After an interval of silence my host resumed -
"There are," said he, "many of the old mans relatives and friends who would wish to attend his funeral. To afford them a opportunity, several plantations have been notified that he will be buried to-night; some, I presume, have already arrived; and desiring to see that all thing are properly prepared for his internment, I trust you will excuse my absence for a few moments."
"Most certainly, sir; but," I added, "if there is no impropriety, I would be pleased to accompany you."
"There is none," he replied; and following him to a long row of cabins, situated at a distance of some 300 yards from the mansion. The house was crowded with negroes, who all rose on our entrance, and many of them exchanged greetings with mine host, in tones that convinced me that they felt he was an object of sympathy from them. The corpse was deposited in the coffin, attired in a shroud of the finest cotton materials, and the coffin itself painted black.
The master stopped at his head, and laying his hand upon the cold brow of his faithful bondsman, gazed long and intently upon the features with which he had been so long familiar, and which he now looked upon for the last time on earth; raising his eyes at length, and glancing at the serious countenances now bent upon his, he said solemnly and with much feeling
"He was a faithful servant and a true Christian; if you follow his example, and live as he lived, none of you need fear, when the time comes for you to lay here."
A patriarch, with the snow of eighty winters on his head answered
"Master, it is true, and we will try to live like him."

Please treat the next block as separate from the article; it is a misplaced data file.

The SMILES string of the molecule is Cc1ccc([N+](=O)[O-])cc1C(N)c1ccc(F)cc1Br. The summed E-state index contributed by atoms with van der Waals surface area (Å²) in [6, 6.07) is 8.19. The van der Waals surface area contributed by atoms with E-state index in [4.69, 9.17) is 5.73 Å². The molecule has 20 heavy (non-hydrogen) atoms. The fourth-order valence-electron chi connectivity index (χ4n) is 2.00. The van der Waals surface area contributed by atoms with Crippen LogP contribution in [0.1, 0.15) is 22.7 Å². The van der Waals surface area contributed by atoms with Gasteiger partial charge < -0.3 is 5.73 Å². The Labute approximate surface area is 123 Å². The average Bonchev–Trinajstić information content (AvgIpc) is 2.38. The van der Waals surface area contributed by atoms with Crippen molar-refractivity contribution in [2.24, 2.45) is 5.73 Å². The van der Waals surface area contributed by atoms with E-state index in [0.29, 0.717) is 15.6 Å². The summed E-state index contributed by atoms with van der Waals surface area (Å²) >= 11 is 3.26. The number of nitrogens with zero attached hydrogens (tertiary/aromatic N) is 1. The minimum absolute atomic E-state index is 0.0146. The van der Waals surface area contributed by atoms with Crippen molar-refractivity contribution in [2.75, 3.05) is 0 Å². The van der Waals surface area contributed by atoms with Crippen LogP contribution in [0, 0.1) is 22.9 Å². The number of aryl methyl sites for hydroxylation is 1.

There was a murmur of general assent, and after giving some instructions relative to the burial we returned to the dwelling.
About nine, a servant appeared with the notice that they were ready to move and to know if further instructions were necessary. My host remarked to me, that by stepping into the piazza, I would probably witness, to me, a novel scene. The procession had moved and it route led within a few yards of the mansion. There were at least 150 negroes, arranged four deep, and following a wagon in which was placed the coffin; down the entire length of the line, at intervals of a few feet on each side were carried torches of the resinous pine, and here called lightwood. About the center was stationed the black preacher, a man of gigantic frame and stentorian lungs, who gave out from memory the words of a hymn suitable for the occasion. The southern negroes are proverbial for the melody and compass of their voices, and I thought that hymn, mellowed by distance, the most solemn and yet the sweetest music that had ever fallen upon my ear. The stillness of the night and strength of their voices enabled me to distinguish the air at the distance of half a mile.
It was to me a strange and solemn scene, and no incident of my life has impressed me with more powerful emotions than the night funeral of the poor negro. For this reason I have hastily and most imperfectly sketched its leading features. Previous to retiring to my room, I saw in the hands of a daughter of the lady at whose house I stopped for the night a number of the Home Journal, and it occurred to me to send this to your paper, perfectly indifferent whether it be published or not. I am but a brief sojourner here. I hail from a colder clime, where it is our proud boast that all men are free and equal. I shall return to my northern home, deeply impressed with the belief that, dispensing with the name of freedom, the negroes of the south are the happiest and most contented people on the face of the earth.